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J Immunol. 2013 Oct 1;191(7):3778-88. doi: 10.4049/jimmunol.1300972. Epub 2013 Aug 28.

Calpastatin prevents NF-κB-mediated hyperactivation of macrophages and attenuates colitis.

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1
Department of Cell and Molecular Biology, John A. Burns School of Medicine, University of Hawaii, Honolulu, HI 96813;

Abstract

Calpain enzymes proteolytically modulate cellular function and have been implicated in inflammatory diseases. In this study, we found that calpain levels did not differ between intestinal tissues from inflammatory bowel disease (IBD) patients and healthy controls, but IBD tissues showed increased levels of the endogenous calpain inhibitor, calpastatin (CAST). To investigate the role of CAST in the immune system during IBD, mice were x-ray irradiated, reconstituted with either CAST-knockout (KO) or wild-type (WT) bone marrow, and subjected to dextran sulfate sodium-induced colitis. CAST-KO recipients with induced colitis exhibited more severe weight loss, bloody diarrhea, and anemia compared with WT controls. Histological evaluation of colons from KO recipients with colitis revealed increased inflammatory pathology. Macrophages purified from the colons of KO recipients had higher IL-6, TNF-α, and IFN-γ mRNA levels compared with WT controls. Mechanistic investigations using small interfering RNA and KO bone marrow to generate CAST-deficient macrophages showed that CAST deficiency during activation with bacterial pathogen associated molecular patterns, including heat-killed Enterococcus faecalis or CpG DNA, led to increased IκB cleavage, NF-κB nuclear localization, and IL-6 and TNF-α secretion. Thus, CAST plays a central role in regulating macrophage activation and limiting pathology during inflammatory disorders like IBD.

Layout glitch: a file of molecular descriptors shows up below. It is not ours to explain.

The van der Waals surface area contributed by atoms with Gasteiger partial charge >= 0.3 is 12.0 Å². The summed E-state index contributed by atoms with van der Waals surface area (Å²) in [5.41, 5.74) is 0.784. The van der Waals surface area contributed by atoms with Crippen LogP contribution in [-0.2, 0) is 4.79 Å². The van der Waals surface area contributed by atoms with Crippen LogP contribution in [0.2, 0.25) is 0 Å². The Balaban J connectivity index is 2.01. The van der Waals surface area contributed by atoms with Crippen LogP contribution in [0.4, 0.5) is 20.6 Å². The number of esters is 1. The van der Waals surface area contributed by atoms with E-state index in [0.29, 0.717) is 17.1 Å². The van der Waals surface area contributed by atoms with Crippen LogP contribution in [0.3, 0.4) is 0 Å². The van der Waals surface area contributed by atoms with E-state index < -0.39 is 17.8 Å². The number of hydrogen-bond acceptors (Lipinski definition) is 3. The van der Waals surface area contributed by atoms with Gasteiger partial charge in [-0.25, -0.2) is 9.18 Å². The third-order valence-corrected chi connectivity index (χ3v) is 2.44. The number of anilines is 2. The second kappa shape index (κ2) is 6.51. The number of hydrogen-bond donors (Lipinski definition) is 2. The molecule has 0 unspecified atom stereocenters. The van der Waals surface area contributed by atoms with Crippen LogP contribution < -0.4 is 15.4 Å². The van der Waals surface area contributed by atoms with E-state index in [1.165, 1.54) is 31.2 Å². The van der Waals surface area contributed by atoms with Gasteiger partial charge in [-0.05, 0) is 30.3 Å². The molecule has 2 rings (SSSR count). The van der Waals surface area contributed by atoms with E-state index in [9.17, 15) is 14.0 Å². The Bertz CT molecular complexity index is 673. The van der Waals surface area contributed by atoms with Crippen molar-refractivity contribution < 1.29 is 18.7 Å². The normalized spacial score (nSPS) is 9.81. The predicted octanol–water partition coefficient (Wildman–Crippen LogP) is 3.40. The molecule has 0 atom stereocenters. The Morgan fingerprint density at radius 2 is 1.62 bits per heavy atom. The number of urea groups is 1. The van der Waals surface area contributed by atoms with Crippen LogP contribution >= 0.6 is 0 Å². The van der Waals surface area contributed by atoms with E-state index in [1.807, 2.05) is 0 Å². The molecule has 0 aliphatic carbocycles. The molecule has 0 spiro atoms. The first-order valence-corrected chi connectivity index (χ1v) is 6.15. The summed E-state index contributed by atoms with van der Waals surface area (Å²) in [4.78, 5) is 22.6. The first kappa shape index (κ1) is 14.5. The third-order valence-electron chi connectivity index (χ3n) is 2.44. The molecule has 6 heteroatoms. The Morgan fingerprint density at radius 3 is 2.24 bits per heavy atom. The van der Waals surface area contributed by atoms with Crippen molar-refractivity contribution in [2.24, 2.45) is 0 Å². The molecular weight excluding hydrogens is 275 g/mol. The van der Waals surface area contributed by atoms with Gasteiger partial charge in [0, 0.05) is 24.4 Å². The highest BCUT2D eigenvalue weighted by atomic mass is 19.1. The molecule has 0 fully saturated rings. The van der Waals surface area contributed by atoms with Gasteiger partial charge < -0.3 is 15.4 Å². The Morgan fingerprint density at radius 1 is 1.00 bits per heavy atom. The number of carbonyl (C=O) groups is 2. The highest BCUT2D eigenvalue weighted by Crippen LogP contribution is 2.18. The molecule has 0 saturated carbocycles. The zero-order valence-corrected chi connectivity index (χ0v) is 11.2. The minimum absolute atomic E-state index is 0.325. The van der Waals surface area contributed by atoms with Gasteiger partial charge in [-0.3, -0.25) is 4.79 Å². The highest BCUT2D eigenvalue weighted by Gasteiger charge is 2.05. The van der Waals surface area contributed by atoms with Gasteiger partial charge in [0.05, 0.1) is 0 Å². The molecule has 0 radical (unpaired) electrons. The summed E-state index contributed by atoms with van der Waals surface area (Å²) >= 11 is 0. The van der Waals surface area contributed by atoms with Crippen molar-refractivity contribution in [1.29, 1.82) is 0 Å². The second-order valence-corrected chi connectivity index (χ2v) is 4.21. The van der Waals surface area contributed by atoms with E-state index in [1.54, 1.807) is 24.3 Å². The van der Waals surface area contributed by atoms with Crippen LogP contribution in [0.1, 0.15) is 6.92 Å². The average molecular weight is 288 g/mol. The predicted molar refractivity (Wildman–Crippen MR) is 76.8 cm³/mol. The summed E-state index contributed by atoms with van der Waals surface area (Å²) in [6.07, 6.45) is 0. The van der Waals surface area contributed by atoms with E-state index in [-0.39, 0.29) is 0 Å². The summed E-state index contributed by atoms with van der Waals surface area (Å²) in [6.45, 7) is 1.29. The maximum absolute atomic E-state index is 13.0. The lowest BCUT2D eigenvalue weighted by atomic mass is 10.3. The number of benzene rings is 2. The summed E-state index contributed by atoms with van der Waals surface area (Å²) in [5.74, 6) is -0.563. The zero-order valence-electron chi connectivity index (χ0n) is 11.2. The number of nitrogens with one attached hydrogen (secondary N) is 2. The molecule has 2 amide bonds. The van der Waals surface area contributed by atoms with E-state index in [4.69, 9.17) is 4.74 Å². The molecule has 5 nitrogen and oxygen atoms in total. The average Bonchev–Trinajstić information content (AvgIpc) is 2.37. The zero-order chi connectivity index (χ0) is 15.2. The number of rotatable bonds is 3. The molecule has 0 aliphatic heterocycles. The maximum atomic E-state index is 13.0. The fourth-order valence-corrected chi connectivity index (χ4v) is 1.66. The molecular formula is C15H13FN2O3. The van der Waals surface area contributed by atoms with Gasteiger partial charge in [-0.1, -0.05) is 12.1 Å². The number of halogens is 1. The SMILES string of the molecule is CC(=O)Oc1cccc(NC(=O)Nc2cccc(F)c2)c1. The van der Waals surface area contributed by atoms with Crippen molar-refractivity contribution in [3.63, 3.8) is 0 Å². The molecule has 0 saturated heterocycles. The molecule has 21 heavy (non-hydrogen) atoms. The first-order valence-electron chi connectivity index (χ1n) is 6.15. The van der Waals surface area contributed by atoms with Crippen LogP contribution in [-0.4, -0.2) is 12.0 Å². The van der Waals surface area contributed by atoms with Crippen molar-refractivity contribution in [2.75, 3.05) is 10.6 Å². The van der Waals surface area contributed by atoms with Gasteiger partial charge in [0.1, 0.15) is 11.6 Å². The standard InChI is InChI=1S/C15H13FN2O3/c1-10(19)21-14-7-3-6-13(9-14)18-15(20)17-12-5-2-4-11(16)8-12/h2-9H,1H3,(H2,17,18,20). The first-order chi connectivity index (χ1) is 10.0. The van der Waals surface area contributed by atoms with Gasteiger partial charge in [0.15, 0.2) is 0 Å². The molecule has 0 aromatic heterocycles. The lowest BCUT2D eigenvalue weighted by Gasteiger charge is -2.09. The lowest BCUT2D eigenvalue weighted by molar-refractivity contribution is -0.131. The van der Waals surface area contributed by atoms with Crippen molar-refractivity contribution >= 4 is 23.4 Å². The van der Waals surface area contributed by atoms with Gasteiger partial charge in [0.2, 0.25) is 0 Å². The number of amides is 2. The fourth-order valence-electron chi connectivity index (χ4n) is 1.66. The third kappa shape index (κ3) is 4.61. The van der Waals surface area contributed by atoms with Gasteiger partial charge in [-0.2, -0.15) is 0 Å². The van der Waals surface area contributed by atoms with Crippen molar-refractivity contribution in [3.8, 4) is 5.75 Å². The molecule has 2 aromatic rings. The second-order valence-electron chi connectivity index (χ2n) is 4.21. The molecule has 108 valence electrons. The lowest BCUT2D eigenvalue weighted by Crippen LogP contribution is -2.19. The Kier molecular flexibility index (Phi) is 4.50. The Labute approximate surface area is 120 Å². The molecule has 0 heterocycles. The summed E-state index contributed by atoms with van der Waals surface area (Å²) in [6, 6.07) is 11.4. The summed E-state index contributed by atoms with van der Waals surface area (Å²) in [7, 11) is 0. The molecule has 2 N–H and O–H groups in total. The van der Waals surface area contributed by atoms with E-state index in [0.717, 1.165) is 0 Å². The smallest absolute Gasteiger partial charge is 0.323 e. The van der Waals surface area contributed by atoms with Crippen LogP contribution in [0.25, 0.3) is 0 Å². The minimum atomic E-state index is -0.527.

PMID:
23986533
PMCID:
PMC3783572
DOI:
10.4049/jimmunol.1300972
[Indexed for MEDLINE]
Free PMC Article
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